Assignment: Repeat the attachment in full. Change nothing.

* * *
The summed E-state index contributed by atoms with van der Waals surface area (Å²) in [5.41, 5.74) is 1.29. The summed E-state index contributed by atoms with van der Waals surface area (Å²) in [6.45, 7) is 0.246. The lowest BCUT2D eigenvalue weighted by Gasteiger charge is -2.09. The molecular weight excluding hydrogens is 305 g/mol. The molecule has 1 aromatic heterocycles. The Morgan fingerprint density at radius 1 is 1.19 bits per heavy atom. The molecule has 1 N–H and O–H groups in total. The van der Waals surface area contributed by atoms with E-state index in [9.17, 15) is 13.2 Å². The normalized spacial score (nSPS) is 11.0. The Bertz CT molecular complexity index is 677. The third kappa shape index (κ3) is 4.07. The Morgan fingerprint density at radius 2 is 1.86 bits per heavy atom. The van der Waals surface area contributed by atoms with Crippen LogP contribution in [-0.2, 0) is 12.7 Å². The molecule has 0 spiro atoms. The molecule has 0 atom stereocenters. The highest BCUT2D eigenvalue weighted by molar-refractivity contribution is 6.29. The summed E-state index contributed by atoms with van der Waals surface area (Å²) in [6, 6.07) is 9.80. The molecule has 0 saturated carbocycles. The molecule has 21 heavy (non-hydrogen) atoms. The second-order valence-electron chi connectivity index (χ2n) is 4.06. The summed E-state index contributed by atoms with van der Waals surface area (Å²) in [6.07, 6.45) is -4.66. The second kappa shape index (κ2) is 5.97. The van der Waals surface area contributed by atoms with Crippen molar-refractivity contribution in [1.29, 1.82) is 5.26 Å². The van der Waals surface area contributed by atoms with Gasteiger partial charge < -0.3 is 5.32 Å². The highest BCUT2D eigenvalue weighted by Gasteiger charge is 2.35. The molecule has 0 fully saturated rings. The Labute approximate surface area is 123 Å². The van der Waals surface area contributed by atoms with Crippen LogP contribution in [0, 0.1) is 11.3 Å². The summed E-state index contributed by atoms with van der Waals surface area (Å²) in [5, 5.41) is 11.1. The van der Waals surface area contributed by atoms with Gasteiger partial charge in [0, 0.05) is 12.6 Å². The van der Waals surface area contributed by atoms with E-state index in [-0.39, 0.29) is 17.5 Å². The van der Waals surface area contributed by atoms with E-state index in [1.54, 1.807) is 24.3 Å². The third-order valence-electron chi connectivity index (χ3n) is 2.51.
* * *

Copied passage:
The summed E-state index contributed by atoms with van der Waals surface area (Å²) in [5.41, 5.74) is 1.29. The summed E-state index contributed by atoms with van der Waals surface area (Å²) in [6.45, 7) is 0.246. The lowest BCUT2D eigenvalue weighted by Gasteiger charge is -2.09. The molecular weight excluding hydrogens is 305 g/mol. The molecule has 1 aromatic heterocycles. The Morgan fingerprint density at radius 1 is 1.19 bits per heavy atom. The molecule has 1 N–H and O–H groups in total. The van der Waals surface area contributed by atoms with E-state index in [9.17, 15) is 13.2 Å². The normalized spacial score (nSPS) is 11.0. The Bertz CT molecular complexity index is 677. The third kappa shape index (κ3) is 4.07. The Morgan fingerprint density at radius 2 is 1.86 bits per heavy atom. The van der Waals surface area contributed by atoms with Crippen LogP contribution in [-0.2, 0) is 12.7 Å². The molecule has 0 spiro atoms. The molecule has 0 atom stereocenters. The highest BCUT2D eigenvalue weighted by molar-refractivity contribution is 6.29. The summed E-state index contributed by atoms with van der Waals surface area (Å²) in [6, 6.07) is 9.80. The molecule has 0 saturated carbocycles. The molecule has 21 heavy (non-hydrogen) atoms. The second-order valence-electron chi connectivity index (χ2n) is 4.06. The summed E-state index contributed by atoms with van der Waals surface area (Å²) in [6.07, 6.45) is -4.66. The second kappa shape index (κ2) is 5.97. The van der Waals surface area contributed by atoms with Crippen molar-refractivity contribution in [1.29, 1.82) is 5.26 Å². The van der Waals surface area contributed by atoms with Gasteiger partial charge < -0.3 is 5.32 Å². The highest BCUT2D eigenvalue weighted by Gasteiger charge is 2.35. The molecule has 0 fully saturated rings. The Labute approximate surface area is 123 Å². The van der Waals surface area contributed by atoms with Crippen LogP contribution in [0, 0.1) is 11.3 Å². The summed E-state index contributed by atoms with van der Waals surface area (Å²) in [5, 5.41) is 11.1. The van der Waals surface area contributed by atoms with Gasteiger partial charge in [0, 0.05) is 12.6 Å². The van der Waals surface area contributed by atoms with E-state index in [-0.39, 0.29) is 17.5 Å². The van der Waals surface area contributed by atoms with E-state index in [1.54, 1.807) is 24.3 Å². The third-order valence-electron chi connectivity index (χ3n) is 2.51.